Britain's G4S, the world's biggest security group, posted a better than expected rise in first-half operating profit today, led by strong demand in emerging markets.

The firm is being overhauled to improve operations across its sprawling business and restore its reputation after a series of failures.

It said its operating profit for the six months to June was £185m, ahead of a consensus forecast of £177m. 

The group said it had sold six businesses in the past year and decided to discontinue 15 largely loss-making small businesses, which represent less than 1% of group turnover, as part of its portfolio review announced last year. 

G4S said it was also in detailed talks with a potential buyer for its US government solutions business. 

The company said its revenue grew 4.1% to £3.37 billion, led by a 12% rise in emerging markets, compared to a flat performance in developed markets, where growth in North America offset a decline in Europe.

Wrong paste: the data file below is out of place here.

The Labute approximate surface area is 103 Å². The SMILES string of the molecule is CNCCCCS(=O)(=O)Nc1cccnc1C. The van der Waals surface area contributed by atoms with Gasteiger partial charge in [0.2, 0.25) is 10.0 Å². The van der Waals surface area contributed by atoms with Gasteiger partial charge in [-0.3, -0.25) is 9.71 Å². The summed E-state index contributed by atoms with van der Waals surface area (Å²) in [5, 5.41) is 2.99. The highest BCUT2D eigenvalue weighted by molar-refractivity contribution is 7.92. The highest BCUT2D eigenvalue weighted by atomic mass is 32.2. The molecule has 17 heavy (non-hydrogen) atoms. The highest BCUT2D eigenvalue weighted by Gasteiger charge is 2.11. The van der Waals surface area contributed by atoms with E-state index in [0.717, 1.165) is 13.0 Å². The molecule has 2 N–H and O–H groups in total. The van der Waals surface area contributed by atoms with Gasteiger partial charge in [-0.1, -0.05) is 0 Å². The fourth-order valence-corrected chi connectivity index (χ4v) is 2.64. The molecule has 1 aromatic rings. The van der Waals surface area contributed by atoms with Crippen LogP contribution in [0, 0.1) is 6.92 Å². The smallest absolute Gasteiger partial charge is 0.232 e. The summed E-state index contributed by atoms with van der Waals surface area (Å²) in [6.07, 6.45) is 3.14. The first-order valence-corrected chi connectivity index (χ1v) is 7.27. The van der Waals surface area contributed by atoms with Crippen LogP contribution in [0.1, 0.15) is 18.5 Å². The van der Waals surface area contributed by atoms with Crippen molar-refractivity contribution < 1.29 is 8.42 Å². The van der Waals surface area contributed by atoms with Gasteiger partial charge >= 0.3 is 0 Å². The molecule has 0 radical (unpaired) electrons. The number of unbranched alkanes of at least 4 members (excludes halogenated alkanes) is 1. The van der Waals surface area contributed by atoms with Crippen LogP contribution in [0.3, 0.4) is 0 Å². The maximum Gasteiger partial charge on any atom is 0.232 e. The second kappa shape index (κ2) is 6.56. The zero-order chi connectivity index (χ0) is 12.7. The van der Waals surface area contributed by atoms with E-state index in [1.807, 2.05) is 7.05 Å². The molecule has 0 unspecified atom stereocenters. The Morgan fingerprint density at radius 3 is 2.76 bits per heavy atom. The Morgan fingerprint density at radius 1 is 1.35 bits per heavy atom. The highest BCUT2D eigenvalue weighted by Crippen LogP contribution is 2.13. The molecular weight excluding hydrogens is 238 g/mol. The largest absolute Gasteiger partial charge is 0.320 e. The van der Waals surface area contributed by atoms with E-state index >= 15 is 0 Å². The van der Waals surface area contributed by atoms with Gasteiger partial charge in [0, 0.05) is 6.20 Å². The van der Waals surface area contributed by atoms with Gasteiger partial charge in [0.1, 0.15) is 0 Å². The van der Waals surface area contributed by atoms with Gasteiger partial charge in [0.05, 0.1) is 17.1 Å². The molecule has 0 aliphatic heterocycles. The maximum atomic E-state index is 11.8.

G4S said it had won £1.2 billion of work in the first half of the year. 

The company's woes began when it failed to provide enough security guards for the 2012 London Olympics and got worse when it was banned for around nine months from new UK government work after being found to have charged for tagging criminals who were dead, in prison or never tagged.
That scandal, which also involved rival Serco, remains the focus of a probe by Britain's Serious Fraud Office.

Separately, the firm is part of an Australian investigation into deadly clashes at a detention centre in Papua New Guinea where it provided security. 

After just over a year in the job, chief executive Ashley Almanza has set about improving management and attitude to risk, strengthened finances with a share sale and cut costs. 

He has also pushed to better integrate the group and sell off weak units in favour of investment in high-growth developing markets. "The transformation of G4S is clearly underway," Almanza said today.